from the Melting Pot of the Pacific
Dining Out With the Gods
My best meal by far? At a deli in Midtown called Pastrami Queen; where the pastrami is indeed of queenly, lo exquisite, quality, the turkey breast of melting tenderness, and where the chopped liver is much, much more than, well, chopped liver. I tried all three in a triple decker, pulled together by a mildly sweet layer of cole slaw. Would this be heaven? No, I believe Lexington at 84th, where even a whipping rain and wind chill can't dampen the exhilaration.
Just two blocks north of Pastrami Queen on Lexington is Best Cellars, the first of four wine retail stores conceived and guided by Joshua Wesson, co-author of the ground breaking Red Wine with Fish book. Best Cellars is all about the best; that is, 100 wines, all priced below $15. The great thing about Best Cellars is that each of these wines have been pre-selected by Mr. Wesson and his staff, who happen to have some of the sharpest noses, and palates, for truly fine wine in the business. This means 100 wines which are guaranteed to make your next food-and-wine experience as mind blowing as the Pastrami Queen's triple deckers, for perhaps far, far less than what you would have spent in your typical retail store which focuses on quantity rather than quality.
Think of it: a wine store in which you can go eeenie-meenie-miney-moe, and still come out with a winner. How many times have you gone into a wine store and said, instead, "help!"? Or to a fine restaurant where you can't even see the bottles, and are faced with telephone book-like pages of one listing after another. When you don't even know if it's white wine or a red wine, a sweet wine or a dry wine, or even a wine at all.
I have a few confessions: I've been in the business of tasting, buying and selling wine with some degree of authority for over 25 years, yet even I have ordered a pink wine thinking it's a red. Only last week I ordered an Alsatian wine thinking it was a German. In fact, I've been to many restaurants and wine stores where I haven't been able to cleanly identify a good dozen or so selections. I don't know an "expert" who hasn't.
And so the beauty of Best Cellars is that they take that fear of not knowing what wine is what right out of your hands. You don't have to worry about choosing one wine out of thousands, and in mind numbing price ranges. In Best Cellars there are only 100, and they're all under $15. So I ask you: why don't more wine stores and restaurants do the same thing? I ask retailers and restaurateurs: what's up with the compulsion to offer 5000 wines when even you know that less than 100 of them are of genuinely good value, and the rest is for window dressing - an exasperatingly impenetrable forest of labels which make the vast majority of your customers feel more like chopped liver than, well, a valued customers?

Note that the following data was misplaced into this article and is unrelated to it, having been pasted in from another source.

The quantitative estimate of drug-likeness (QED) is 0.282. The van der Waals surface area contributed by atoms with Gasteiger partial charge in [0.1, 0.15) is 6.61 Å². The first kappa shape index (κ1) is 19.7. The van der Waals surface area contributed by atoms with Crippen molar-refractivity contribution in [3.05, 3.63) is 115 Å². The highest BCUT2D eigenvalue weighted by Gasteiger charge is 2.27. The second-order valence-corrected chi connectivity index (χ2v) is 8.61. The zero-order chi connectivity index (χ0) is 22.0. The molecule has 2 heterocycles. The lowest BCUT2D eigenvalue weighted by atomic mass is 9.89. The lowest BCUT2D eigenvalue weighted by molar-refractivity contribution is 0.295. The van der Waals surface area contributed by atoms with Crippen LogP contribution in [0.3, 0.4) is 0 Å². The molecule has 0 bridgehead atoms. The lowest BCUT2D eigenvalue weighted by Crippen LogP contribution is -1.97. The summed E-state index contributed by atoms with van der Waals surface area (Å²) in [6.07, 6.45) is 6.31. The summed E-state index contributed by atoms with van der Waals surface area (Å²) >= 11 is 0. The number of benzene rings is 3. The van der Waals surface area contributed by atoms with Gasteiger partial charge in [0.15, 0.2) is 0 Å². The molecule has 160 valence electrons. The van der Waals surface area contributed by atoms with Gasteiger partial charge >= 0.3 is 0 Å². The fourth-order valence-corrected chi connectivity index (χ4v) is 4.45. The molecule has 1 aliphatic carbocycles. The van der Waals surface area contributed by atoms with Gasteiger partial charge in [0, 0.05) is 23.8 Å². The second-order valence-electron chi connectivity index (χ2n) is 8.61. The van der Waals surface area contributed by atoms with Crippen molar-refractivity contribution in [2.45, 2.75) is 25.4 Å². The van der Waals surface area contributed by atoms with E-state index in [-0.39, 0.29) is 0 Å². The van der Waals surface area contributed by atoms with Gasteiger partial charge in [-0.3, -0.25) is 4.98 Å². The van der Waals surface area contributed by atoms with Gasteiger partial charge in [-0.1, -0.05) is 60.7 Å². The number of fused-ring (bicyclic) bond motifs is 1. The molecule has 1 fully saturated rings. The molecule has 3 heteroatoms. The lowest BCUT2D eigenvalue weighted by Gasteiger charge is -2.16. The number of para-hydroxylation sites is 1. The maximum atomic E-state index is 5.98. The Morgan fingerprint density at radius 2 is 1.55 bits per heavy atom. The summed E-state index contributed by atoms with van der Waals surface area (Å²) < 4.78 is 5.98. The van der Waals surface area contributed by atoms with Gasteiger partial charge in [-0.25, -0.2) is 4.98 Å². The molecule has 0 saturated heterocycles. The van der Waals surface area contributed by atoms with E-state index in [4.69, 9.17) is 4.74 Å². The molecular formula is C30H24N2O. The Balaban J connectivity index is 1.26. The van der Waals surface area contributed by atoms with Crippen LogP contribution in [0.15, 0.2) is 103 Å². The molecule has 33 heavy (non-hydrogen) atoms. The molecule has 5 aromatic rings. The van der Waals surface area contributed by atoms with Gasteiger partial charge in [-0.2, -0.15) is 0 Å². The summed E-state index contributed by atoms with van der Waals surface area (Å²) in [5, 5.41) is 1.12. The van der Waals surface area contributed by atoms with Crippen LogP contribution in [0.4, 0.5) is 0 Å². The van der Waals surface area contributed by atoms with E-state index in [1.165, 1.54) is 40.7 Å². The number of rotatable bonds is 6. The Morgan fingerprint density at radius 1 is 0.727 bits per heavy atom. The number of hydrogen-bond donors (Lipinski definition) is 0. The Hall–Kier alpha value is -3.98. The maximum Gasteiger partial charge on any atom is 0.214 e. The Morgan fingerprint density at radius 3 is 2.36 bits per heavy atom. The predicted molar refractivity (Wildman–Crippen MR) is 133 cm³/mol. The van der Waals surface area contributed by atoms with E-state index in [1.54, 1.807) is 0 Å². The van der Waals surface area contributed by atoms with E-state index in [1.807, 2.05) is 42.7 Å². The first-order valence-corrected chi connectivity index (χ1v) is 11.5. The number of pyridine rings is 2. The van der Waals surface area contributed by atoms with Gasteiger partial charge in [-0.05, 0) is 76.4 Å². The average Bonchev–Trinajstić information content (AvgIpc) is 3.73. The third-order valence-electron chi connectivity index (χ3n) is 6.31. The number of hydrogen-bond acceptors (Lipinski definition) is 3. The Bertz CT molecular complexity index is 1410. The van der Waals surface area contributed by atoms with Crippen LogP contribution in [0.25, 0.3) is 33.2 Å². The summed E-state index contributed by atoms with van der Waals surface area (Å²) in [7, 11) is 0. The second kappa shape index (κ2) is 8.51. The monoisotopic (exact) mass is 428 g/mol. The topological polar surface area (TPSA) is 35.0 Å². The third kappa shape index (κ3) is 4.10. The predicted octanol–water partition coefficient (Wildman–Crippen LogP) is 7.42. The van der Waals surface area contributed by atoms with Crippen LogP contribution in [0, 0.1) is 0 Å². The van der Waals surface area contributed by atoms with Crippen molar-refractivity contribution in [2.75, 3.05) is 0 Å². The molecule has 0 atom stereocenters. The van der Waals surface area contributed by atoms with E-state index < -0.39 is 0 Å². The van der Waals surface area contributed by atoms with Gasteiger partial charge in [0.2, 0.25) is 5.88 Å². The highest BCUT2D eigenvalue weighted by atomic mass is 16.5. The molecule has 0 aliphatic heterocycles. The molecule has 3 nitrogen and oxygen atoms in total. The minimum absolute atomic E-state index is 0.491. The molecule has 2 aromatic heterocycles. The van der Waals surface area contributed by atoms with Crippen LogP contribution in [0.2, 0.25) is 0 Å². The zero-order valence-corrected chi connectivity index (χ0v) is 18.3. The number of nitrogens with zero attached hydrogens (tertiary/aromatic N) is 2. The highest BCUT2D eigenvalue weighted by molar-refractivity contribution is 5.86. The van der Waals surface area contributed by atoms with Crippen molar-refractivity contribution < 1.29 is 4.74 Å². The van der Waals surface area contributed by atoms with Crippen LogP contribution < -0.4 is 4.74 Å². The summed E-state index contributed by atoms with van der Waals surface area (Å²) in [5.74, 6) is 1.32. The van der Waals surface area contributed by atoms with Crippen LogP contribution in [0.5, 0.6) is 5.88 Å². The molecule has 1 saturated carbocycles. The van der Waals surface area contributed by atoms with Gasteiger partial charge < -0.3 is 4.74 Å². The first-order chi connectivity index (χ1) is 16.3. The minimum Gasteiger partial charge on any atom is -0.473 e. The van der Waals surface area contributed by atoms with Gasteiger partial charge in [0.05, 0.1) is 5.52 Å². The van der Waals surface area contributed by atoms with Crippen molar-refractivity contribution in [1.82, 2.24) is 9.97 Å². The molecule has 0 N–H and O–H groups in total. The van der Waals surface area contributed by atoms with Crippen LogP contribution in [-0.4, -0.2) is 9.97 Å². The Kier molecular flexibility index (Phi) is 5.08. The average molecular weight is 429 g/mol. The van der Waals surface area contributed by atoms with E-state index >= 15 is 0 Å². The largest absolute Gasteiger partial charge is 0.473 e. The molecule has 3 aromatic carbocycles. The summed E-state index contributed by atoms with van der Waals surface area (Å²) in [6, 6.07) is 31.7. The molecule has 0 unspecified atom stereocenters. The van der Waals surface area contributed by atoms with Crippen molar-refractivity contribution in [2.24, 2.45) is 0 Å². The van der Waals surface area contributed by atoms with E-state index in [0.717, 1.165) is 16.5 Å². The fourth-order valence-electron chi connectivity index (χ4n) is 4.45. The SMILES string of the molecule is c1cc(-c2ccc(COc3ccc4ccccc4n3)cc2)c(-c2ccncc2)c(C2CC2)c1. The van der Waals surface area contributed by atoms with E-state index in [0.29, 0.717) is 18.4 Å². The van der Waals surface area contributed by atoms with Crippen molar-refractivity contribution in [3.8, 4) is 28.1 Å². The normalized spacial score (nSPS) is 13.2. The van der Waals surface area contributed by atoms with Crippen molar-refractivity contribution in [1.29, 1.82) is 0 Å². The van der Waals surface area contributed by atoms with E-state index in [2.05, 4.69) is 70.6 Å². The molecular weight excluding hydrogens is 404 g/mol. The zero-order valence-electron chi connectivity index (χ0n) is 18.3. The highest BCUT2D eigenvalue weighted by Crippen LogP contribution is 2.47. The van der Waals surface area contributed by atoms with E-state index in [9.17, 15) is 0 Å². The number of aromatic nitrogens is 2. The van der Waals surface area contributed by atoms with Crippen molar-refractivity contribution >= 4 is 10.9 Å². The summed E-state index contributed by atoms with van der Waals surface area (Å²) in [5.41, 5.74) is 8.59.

So what about New York? That restaurant where I ordered an Alsatian wine thinking it was a German was Gramercy Tavern, where the foods, wines, and especially the cheeses are extraordinary. It's a must-do. I also ate in a new wave, South American inspired hangout called Chicama; where if the seviche selection doesn't set you on fire, the bevy of terminally young, sleek, immaculate New Yorkers will. It's a must-scene.
Then there were the two French style restaurants with reputations for being among the two finest in the country, but where the wines are priced a good four to five times more than their wholesale costs (way beyond the industry norm of three times). The food was fine, but I bet that even expense account guests have to pretend that they were entertaining parties of 10 rather than 2 on their reports. I could ask why, but the more pertinent question is why anyone bothers in the first place.
While chilling out in my New York City hotel room, I also sifted through a new book called Guide to Choosing, Serving & Enjoying Wine, put out by Lightbulb Press (http://www.lightbulbpress.com) for a Best Cellars-like price of $14.95. In it you will find 22 pages, complete with pictures and diagrams, just on ordering wine in restaurants; including rarely covered subjects like planning wine for large business parties and what sommeliers think about tipping. It's a terrific read for anyone looking for real answers on integrating wine into one's life. As they say, why waste it with bad wine?
So why can't wine be friendly? That's a silly question because it isn't wine that is unfriendly. Even the most obscure wines are, in reality, something quite normal and easily understood in one place or another, most certainly to their winemakers and in their places of origin. What makes wine unfriendly are people who subsequently do not put out enough effort to scale it down and make it crystal clear. Who seem to resist the notion of fostering familiarity, sometimes even with contempt.
Which is a shame since wine is, after all, the drink of the gods; and the last I checked, all it takes to dine with them is good thoughts and deeds, not ability to pay or navigate through forests. Otherwise, why bother?
Feb. 19, 2001